Israel and the Hamas militant group reached a cease-fire agreement Wednesday to end the fiercest round of fighting in nearly four years, promising to halt attacks on each other and ease an Israeli blockade constricting the Gaza Strip.
The deal was brokered by the new Islamist government of Egypt, solidifying its role as a leader in the quickly shifting Middle East. Under the agreement, Egypt will play a key role in maintaining the peace.
Egypt's foreign minister, Mohammed Kamel Amr, announced the deal, capping days of intense efforts that drew the world's top diplomats into the fray. Secretary of State Hillary Clinton stood next to Amr as he announced the breakthrough at a news conference in Cairo.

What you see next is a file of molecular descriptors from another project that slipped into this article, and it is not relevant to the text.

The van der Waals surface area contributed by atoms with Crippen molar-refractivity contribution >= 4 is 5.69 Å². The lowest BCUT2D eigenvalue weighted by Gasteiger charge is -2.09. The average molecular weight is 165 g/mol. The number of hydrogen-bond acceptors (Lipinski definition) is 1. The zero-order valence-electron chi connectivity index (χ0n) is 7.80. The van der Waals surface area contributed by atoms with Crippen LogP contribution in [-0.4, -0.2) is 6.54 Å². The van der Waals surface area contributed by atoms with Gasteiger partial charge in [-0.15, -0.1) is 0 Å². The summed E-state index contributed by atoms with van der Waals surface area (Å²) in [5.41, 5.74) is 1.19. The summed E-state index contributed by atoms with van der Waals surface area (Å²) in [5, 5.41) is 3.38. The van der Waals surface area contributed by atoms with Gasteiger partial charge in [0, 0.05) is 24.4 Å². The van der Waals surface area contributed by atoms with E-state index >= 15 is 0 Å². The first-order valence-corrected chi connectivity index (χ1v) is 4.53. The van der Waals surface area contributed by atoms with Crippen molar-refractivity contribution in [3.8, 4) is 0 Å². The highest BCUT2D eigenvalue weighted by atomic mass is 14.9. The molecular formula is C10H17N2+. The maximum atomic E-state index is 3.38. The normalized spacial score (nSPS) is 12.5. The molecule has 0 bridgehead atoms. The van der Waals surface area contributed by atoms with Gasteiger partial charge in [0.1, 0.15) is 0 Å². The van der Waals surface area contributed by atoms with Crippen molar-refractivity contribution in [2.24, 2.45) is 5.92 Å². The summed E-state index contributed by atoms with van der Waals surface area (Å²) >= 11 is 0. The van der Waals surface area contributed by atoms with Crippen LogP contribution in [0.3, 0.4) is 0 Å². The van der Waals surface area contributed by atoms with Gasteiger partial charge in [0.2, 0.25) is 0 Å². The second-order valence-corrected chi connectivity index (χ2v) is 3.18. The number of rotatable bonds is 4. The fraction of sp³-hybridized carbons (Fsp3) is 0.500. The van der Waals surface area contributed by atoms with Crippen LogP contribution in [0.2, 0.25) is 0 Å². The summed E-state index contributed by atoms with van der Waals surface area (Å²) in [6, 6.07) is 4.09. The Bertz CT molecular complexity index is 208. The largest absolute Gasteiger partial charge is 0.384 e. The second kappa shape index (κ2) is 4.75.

The agreement will "improve conditions for the people of Gaza and provide security for the people of Israel," Clinton said. In Israel, Prime Minister Benjamin Netanyahu's office said he agreed to the cease-fire after consulting with President Barack Obama.
In Washington, Obama hailed the agreement. "The president expressed his appreciation for the Prime Minister's efforts to work with the new Egyptian government to achieve a sustainable ceasefire and a more durable solution to this problem," a White House statement said.
The White House said the United States will use the opportunity offered by the cease-fire to intensify efforts to help Israel address its security needs, especially the smuggling of weapons and explosives into Gaza.
Obama also said he would seek more money for the Iron Dome defense system that has protected Israel from rocket attacks.